Impact of a drop of water.
Image via Wikipedia

In 2008 around this time, I wasn’t thinking about the water I drank. In fact, like most people, I took it for granted.

Nearly a billion people on the planet don’t have access to clean, safe drinking water. Yes, I said billion and unfortunately, that number isn’t getting smaller very quickly. One in eight of us doesn’t have the ability to drink or use water safely.  Plus, unsafe water and lack of basic sanitation cause 80% of diseases and kill more people every year than all forms of violence, including war. It’s unbelievable to even think about. People around the world and even within the United States don’t have access to suce a basic need.

In July, to address this water crisis, the United Nations declared access to clean water and sanitation a human right, but that still doesn’t mean that we’re any closer to a solution. Water isn’t just a human rights issue. It’s also an environmental issue, animal welfare issue, sustainablity issue, and most importantly, a global issue. In 2008, I started to learn just how little I knew about the world going on around me.

As President of the Public Relations Student Society of America chapter at Marywood, it was my responsibility to help organize a community service event each semester. It was around this time two years ago that our chapter decided to take on a more global issue and we chose the world water crisis. Having discussed this issue in a few classes before, many of us were aware that clean water was a problem, however, we didn’t quite know what the true scope of the issue was. So we did a little bit of research. It was shocking to say the least.

To us, water became so much more than just a cause to latch onto. It was something we decided to campaign for  fully through a campus-wide event called The Ripple Effect, which launched in April 2009. This event, which was held on Marywood’s campus, brought together students and members of the community to help spread the word about charity:water (we partnered with them through their Water for Schools program) and water advocacy. We had an art contest, information booths, and concrete ways to help solve the crisis. We had people write letters to Senators and sign petitions. We showed videos. We shared the facts. And we didn’t get a lot of peple to attend or raise a lot of money. It was disappointing, but I didn’t feel like our efforts were in vain.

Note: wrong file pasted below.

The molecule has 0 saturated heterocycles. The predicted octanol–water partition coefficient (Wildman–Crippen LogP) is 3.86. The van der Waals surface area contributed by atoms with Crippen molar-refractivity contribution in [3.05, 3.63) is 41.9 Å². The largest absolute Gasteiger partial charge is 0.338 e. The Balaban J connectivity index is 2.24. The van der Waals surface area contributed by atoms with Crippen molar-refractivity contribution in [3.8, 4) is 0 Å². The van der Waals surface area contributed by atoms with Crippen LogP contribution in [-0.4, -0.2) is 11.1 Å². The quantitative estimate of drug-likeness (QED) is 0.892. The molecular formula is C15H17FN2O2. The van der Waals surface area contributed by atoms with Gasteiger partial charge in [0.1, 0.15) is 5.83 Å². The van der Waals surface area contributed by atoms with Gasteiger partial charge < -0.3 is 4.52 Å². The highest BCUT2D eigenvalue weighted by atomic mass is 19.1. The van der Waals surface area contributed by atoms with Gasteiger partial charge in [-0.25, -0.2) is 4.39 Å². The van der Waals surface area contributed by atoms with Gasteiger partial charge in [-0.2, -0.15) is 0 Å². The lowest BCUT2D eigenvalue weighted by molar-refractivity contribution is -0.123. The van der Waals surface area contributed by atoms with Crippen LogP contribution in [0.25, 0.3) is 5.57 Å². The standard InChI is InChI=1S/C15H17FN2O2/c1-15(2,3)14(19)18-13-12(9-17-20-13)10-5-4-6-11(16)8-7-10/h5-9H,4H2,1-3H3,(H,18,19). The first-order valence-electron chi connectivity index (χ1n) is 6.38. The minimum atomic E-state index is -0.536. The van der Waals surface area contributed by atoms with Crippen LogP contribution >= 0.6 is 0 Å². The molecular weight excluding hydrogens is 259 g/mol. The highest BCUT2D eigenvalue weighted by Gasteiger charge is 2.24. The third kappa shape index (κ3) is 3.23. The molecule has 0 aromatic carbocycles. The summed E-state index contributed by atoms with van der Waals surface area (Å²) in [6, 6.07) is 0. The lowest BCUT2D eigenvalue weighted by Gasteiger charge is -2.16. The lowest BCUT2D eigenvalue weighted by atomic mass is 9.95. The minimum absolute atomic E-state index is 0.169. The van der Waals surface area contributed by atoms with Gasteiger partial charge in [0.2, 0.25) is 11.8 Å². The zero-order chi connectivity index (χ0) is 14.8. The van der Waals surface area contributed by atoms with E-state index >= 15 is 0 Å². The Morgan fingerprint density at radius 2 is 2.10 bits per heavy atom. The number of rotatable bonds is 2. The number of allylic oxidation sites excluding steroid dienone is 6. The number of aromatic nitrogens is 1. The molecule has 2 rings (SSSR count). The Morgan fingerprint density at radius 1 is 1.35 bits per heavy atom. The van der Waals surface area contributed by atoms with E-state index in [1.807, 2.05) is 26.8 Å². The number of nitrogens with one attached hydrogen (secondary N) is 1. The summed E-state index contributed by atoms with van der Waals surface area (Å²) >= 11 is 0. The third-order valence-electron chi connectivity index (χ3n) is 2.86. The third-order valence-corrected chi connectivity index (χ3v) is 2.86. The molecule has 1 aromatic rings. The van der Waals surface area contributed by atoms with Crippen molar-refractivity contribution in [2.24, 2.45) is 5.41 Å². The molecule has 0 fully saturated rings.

We sent in our donation to charity:water and waited. The response we got…well, we couldn’t have asked for something more meaningful. We got a handwritten card that thanked us for our participation as well as some photos. Those photographs left an impression on me. I got to see the faces of those affected by the crisis.

It wasn’t just a billion people without water. It was a little boy with the widest smile I’ve ever seen. It was a woman with tired eyes. It was an entire village. That to me, really said something. This is not a crisis a world away. This is something happening in every country around the world.

Since then, I’ve donated to charity:water every year. Granted, I’m a student and have little cash to spare, but even a few dollars makes a difference. I subscribe to their emails and I spread the word about their cause when I can. And today, they need your help.

Today is Blog Action Day and I’m participating. Will you?
Learn more about the world water crisis and ways to help at Blog Action Day 2010.

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